Victims, suspect in northern Quebec slayings were related
19-year-old killed by police after 3 fatally stabbed, 2 in hospital
A loud noise woke Jimmy Kaitak around 8 a.m. on Saturday. When he stepped outside he saw Illutak Anautak, known around the small northern town of Akulivik, Que., as a quiet young man with a heavy past.
Anautak was on his phone, Kaitak said. He didn't think much of the scene, until he saw the knife that Anautak was carrying.
"It was scary," Kaitak told CBC News. "I hid. I didn't want him to see me."
From his home in Akulivik, Kaitak watched as someone ran away from Anautak. The fleeing figure covered several hundred metres before collapsing.
Officers from Kativik Regional Police arrived on the scene soon after, confronting Anautak with their guns drawn.
Kaitak, the assistant town manager, couldn't see what happened next, but Quebec's independent investigations bureau (BEI) said Saturday that local police fired twice at Anautak, killing him.
It was only several minutes later, when Kaitak and his girlfriend emerged from their home, that they realized the scale of the grisly events that had unfolded around them.
'My heart is broken'
Also fatally stabbed were Anautak's uncle, Lucassie Anautak, and his young cousin, who was about 10 years old.
Two other victims are in hospital, but have since been downgraded from being listed in critical condition. Investigators said Sunday evening that the two people are out of the woods. CBC News is not naming these victims because one is a minor.
Provincial police, along with investigators with the BEI (which investigates police-involved shootings), arrived Saturday evening in Akulivik to begin their investigation.
The Inuit village overlooks Hudson Bay, some 1,700 kilometres from Montreal, and has a population of only 600 people. The grieving process there has only just begun.
"My heart is broken. My mind is broken," said Eli Aullaluk, a town councillor and one of Anautak's uncles.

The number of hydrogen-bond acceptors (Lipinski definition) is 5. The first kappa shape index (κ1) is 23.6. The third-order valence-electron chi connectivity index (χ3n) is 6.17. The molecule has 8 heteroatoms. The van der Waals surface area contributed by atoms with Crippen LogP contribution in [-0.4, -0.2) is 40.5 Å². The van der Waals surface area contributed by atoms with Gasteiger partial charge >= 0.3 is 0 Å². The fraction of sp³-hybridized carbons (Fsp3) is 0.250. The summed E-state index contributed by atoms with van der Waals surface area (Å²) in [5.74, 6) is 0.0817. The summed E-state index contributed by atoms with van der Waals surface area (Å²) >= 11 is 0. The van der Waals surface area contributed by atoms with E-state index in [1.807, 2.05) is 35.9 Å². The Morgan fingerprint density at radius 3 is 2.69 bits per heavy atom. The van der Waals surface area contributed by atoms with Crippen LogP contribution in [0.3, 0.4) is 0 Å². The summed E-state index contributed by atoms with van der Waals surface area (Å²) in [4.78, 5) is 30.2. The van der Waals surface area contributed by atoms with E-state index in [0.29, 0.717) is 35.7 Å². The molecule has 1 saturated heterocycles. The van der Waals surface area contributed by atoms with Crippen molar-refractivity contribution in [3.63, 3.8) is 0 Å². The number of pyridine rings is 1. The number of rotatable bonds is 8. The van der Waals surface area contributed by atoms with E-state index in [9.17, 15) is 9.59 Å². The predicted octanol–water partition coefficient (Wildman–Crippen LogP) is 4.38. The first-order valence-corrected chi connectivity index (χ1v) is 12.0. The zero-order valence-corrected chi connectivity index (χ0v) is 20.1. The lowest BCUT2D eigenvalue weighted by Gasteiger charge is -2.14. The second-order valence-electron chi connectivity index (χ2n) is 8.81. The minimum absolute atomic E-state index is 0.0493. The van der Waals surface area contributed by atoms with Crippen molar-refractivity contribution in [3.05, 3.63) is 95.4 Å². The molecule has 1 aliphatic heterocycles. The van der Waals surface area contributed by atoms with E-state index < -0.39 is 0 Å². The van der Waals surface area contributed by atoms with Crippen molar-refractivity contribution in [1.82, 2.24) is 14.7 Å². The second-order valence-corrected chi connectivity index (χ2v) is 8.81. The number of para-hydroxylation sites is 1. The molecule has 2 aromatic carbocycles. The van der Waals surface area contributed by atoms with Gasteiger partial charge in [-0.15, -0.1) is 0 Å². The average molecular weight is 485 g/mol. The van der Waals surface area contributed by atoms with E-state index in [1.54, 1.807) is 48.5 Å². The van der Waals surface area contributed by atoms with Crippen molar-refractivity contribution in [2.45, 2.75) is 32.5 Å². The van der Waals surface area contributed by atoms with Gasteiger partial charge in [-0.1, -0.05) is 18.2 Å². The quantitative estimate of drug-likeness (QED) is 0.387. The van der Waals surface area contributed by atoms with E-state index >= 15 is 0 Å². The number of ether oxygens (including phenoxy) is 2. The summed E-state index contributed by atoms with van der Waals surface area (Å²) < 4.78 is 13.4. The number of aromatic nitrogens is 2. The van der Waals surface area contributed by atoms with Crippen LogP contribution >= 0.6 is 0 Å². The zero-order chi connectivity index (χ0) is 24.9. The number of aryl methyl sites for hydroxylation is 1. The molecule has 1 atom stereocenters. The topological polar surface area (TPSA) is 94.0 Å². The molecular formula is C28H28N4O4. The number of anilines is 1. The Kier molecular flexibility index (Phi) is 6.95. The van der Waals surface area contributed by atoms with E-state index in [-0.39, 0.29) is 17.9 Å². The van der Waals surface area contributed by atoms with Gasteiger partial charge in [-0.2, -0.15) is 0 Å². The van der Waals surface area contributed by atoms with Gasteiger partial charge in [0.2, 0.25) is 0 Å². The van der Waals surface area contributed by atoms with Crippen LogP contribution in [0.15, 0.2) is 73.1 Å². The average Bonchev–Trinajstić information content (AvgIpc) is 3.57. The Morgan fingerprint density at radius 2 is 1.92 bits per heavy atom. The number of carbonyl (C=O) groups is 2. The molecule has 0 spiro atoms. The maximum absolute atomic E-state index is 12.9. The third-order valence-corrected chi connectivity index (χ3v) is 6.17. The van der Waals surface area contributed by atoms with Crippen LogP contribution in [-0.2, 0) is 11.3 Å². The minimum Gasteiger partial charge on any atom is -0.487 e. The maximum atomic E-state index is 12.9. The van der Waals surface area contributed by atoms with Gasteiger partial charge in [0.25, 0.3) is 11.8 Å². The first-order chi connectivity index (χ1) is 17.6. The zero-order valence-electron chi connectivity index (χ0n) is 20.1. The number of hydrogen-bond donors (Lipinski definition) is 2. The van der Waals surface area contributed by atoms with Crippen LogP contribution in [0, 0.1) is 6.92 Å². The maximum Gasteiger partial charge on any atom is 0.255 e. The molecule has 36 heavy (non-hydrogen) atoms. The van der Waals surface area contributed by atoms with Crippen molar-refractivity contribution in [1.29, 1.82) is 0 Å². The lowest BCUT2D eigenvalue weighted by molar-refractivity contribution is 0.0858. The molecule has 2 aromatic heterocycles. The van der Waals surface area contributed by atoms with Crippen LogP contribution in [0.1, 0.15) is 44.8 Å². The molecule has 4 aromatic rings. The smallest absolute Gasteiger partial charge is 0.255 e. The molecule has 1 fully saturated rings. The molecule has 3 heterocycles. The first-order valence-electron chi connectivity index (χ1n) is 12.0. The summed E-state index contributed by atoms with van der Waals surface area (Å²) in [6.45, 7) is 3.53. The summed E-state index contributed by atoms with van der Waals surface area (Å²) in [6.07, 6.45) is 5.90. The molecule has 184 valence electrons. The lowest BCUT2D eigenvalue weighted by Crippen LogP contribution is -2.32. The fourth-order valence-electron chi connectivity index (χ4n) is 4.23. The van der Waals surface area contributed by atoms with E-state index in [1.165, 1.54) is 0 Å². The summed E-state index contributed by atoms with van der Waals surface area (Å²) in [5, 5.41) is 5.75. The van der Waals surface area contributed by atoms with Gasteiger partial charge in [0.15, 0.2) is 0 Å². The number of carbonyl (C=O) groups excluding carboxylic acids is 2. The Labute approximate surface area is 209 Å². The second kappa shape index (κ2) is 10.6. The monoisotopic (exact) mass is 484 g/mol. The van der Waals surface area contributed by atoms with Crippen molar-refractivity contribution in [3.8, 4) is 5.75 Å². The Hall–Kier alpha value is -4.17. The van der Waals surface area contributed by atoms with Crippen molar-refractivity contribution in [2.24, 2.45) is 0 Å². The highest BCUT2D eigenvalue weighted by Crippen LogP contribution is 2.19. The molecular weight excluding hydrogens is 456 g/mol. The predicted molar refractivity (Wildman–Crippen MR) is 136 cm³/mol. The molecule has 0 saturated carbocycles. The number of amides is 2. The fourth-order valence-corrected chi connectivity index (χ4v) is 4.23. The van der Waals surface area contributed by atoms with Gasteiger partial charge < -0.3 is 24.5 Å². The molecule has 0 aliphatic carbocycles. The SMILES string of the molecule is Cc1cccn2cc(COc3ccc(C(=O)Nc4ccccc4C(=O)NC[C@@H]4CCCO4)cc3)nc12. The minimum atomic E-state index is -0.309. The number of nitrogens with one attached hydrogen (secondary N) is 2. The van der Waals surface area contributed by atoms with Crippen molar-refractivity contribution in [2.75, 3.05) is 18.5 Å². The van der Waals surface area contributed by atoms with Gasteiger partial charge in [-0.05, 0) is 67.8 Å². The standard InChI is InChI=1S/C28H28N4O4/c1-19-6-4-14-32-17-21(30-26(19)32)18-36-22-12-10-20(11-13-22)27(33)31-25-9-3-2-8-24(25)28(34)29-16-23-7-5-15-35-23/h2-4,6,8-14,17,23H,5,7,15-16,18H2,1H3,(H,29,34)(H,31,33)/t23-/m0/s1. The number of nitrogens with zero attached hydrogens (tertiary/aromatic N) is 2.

In a statement, Makivik, an organization that represents Quebec's Inuit, said it is "shocked and deeply saddened by the incomprehensible tragedy in this beautiful community.
"Things like this are not supposed to happen in our society. All of Nunavik is in mourning. Our thoughts and prayers go
to the families and people of this close-knit village," the statement said.
The events were all the more shocking for residents of Akulivik because the suspect, Anautak, had a reputation for being kind, if quiet.
"He was always smiling, always friendly to me," Kaitak said.
But Anautak's brother, 16-year-old Moses Chamberland Inukpuk, shared a number of Facebooks posts with CBC.
Their timing coincides with when Kaitak saw Anautak use his phone.
In one post, Anautak wrote that he stabbed more than five people. In another: "I just don't care if I killed someone else."
Cleaning up and coping
Kaitak spent several hours cleaning his neighbour's blood from his doorstep on Sunday. "We're a small community. Everybody knows everybody here," he said.
Willia Nappatuk, Akulivik's manager, said the community is banding together following the tragedy.
"People are coming in today and tomorrow [from out of town] to pay their respects for the family but we don't know yet when the funeral will be," he said.
Premier Philippe Couillard said the Liberal MNA for the area, Jean Boucher, is currently in Akulivik to provide support.
"We know that social issues among the Inuits — First Nations in general, but Inuits in particular — are very, very significant and we're working very hard to improve that," Couillard said Sunday while attending a party event in Quebec's Saguenay region.
CBC reached out to Indigenous and Northern Affairs Canada for comment. They did not respond. Neither did Romeo Saganash, the federal MP for northern Quebec.
Quebec's minister for native affairs, Geoff Kelley, declined an interview request from CBC.
With files from Antoni Nerestant